The Nov. 1 document notes a “chronic low level of compliance with existing notification requirements under many WTO agreements.”
The WTO members call for the organization to instruct appropriate committees or other groups to assess and report yearly regarding members’ compliance with notification obligations, take appropriate steps to reinforce compliance with notification requirements, including notification workshops, and to recommend ways to achieve greater compliance.
The paper calls for greater transparency regarding notification procedures pursuant to the WTO agreements on agriculture, antidumping, subsidies and countervailing measures, safeguards, state trading, customs valuation, import licensing procedures, rules of origin, preshipment inspection, trade-related investment measures, application of sanitary and phytosanitary measures and technical barriers to trade.
The WTO Working Group on Notification Obligations and Procedures should be instructed to meet before a specific date to develop recommendations to improve member compliance with notification obligations under those agreements and should consult with appropriate committees and working groups to consider proposals to help members improve compliance, the paper says.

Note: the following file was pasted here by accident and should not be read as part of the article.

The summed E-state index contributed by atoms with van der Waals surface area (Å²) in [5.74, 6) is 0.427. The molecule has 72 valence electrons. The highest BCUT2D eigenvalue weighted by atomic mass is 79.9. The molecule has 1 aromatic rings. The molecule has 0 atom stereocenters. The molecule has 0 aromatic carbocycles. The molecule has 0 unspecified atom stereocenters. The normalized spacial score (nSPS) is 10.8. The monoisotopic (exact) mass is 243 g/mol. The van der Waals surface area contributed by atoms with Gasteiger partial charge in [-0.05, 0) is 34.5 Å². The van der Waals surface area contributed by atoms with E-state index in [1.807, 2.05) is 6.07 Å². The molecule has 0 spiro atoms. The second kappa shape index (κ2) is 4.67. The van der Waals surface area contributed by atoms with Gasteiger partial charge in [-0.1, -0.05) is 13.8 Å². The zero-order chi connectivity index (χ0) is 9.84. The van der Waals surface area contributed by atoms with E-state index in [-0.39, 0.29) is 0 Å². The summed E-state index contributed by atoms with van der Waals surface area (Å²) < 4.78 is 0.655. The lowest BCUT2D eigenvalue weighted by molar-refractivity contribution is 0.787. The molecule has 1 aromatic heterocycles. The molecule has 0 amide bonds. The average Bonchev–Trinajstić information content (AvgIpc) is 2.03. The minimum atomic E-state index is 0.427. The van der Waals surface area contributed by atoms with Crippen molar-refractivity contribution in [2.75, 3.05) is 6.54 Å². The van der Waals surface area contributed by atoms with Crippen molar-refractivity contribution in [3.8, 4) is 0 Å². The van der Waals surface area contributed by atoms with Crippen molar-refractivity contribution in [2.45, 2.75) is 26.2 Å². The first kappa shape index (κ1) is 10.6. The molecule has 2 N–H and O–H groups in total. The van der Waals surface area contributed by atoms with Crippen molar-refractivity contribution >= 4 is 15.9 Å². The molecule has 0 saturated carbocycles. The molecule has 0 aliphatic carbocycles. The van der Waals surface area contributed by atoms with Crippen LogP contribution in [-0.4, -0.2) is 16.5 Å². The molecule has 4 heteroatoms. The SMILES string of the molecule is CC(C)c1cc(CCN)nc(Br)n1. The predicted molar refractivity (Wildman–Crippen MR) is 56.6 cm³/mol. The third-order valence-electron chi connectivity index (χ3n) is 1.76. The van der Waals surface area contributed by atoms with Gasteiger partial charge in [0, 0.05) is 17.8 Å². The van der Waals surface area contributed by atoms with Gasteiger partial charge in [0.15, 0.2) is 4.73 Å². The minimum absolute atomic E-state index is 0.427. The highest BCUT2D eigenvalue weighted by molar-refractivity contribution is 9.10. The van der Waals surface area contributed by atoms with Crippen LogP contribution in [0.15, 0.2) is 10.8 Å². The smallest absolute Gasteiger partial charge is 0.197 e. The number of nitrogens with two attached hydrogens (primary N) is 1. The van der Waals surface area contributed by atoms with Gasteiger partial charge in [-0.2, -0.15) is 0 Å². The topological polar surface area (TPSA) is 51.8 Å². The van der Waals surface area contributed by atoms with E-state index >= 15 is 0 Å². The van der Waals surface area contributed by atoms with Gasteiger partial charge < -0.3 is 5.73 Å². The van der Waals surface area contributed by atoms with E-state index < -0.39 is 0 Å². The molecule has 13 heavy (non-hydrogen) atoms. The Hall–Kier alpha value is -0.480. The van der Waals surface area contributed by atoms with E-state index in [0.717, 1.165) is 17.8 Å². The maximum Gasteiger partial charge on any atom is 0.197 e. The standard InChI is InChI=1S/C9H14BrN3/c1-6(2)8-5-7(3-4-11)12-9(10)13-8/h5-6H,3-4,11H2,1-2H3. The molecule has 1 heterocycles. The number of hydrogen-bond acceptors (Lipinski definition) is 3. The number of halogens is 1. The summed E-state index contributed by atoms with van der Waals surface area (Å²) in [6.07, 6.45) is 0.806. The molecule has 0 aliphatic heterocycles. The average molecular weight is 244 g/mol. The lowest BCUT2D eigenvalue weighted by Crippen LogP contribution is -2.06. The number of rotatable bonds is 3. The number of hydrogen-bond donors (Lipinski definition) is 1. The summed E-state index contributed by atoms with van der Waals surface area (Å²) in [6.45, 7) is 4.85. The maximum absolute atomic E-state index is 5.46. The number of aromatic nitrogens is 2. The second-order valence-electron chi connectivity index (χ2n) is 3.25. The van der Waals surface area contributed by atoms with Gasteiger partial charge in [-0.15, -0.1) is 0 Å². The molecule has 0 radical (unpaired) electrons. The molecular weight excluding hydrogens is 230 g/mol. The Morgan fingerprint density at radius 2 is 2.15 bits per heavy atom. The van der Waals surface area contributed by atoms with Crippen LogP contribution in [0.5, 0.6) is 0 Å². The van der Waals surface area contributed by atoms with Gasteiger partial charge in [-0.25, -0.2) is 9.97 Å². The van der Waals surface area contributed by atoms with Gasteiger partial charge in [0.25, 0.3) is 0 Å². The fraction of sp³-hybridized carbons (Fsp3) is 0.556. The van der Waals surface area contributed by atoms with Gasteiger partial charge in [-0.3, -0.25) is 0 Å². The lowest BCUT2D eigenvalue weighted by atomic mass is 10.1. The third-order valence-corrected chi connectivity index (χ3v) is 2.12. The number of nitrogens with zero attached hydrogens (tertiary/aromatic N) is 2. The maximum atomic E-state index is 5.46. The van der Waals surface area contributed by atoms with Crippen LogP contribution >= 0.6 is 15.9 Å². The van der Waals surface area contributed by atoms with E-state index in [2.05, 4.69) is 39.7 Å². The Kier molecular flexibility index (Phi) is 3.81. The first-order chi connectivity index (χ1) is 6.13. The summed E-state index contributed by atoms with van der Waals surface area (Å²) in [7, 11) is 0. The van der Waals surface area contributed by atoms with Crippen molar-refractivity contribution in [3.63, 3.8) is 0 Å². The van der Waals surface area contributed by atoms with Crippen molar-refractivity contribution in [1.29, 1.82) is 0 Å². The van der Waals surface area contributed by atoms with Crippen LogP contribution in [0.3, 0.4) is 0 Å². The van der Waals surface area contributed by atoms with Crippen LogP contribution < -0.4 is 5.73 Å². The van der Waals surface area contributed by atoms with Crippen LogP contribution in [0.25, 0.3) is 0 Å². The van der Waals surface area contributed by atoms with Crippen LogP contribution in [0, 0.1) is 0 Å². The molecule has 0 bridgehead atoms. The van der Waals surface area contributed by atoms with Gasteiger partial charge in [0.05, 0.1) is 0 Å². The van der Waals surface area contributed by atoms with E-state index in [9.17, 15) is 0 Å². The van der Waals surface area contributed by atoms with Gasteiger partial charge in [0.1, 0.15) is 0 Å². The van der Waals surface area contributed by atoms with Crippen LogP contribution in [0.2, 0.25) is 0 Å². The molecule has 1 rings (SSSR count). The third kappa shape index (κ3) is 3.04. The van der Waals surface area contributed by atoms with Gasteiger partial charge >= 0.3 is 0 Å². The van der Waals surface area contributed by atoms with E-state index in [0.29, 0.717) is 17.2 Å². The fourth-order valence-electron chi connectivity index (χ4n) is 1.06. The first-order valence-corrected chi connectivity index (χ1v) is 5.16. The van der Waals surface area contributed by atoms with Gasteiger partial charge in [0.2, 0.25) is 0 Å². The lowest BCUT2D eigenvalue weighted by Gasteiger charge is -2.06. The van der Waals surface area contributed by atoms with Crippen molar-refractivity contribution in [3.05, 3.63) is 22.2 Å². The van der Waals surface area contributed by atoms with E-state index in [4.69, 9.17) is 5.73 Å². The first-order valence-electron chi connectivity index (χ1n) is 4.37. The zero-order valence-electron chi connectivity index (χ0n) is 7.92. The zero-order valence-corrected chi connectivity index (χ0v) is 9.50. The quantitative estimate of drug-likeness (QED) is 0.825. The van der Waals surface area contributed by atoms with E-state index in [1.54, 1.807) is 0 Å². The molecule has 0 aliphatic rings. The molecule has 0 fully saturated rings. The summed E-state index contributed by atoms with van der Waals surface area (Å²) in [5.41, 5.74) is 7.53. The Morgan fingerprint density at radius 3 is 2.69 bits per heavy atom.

During a Washington International Trade Association (WITA) panel event on Wednesday, Terence Stewart, managing partner for Stewart and Stewart law firm, said an ongoing lack of transparency by WTO members regarding their required notifications is “atrophying” the utility of the WTO committee process.
He added that there has been an “unacceptable” level of notification by some members on areas such as subsidies.
In addition to the size of the U.S. market, the transparency of the United States’ domestic policy environment can incentivize countries to target the U.S. at the WTO, in cases such as those involving previous U.S. use of zeroing in antidumping calculations, Ronald Lorentzen, senior international trade adviser for Kelley Drye, said during the WITA event.
Zeroing refers to a practice by countries in calculating AD duties in which the import price is subtracted from the foreign domestic price of a product and the importing country sets at zero any negative number that results from the subtraction. Critics argue that this unfairly raises dumping margins because it omits negative calculations.
The transparency of the United States’ system “really allows people to see the path toward the decision and the rationale,” Lorentzen said. “I think both in the context of the transparency exercise and the work of the system, a lot more effort can be put into forcing people to be a bit more open about how they reached their decisions. Because … people zero every day, just like companies dump every day. But you need to be able to sort of identify when and how they do it.”